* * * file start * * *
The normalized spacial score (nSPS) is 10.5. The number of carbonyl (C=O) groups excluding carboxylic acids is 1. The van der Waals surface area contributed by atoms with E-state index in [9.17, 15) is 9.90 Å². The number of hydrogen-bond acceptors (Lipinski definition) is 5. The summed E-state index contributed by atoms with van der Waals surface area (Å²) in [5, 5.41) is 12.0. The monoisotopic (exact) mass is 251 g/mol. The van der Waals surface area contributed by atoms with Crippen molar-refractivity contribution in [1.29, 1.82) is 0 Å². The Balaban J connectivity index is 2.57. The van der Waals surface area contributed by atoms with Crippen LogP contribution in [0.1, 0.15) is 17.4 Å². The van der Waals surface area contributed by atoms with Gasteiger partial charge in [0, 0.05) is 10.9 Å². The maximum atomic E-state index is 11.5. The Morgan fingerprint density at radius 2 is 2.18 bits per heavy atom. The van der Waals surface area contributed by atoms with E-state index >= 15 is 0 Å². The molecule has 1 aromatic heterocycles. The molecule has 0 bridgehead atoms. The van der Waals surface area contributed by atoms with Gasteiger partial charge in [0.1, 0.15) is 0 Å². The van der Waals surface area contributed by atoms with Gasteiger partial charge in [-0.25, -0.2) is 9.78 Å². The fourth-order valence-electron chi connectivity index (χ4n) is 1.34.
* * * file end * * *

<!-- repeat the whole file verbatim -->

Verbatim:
The normalized spacial score (nSPS) is 10.5. The number of carbonyl (C=O) groups excluding carboxylic acids is 1. The van der Waals surface area contributed by atoms with E-state index in [9.17, 15) is 9.90 Å². The number of hydrogen-bond acceptors (Lipinski definition) is 5. The summed E-state index contributed by atoms with van der Waals surface area (Å²) in [5, 5.41) is 12.0. The monoisotopic (exact) mass is 251 g/mol. The van der Waals surface area contributed by atoms with Crippen molar-refractivity contribution in [1.29, 1.82) is 0 Å². The Balaban J connectivity index is 2.57. The van der Waals surface area contributed by atoms with Crippen LogP contribution in [0.1, 0.15) is 17.4 Å². The van der Waals surface area contributed by atoms with Gasteiger partial charge in [0, 0.05) is 10.9 Å². The maximum atomic E-state index is 11.5. The Morgan fingerprint density at radius 2 is 2.18 bits per heavy atom. The van der Waals surface area contributed by atoms with E-state index >= 15 is 0 Å². The molecule has 1 aromatic heterocycles. The molecule has 0 bridgehead atoms. The van der Waals surface area contributed by atoms with Gasteiger partial charge in [0.1, 0.15) is 0 Å². The van der Waals surface area contributed by atoms with Gasteiger partial charge in [-0.25, -0.2) is 9.78 Å². The fourth-order valence-electron chi connectivity index (χ4n) is 1.34.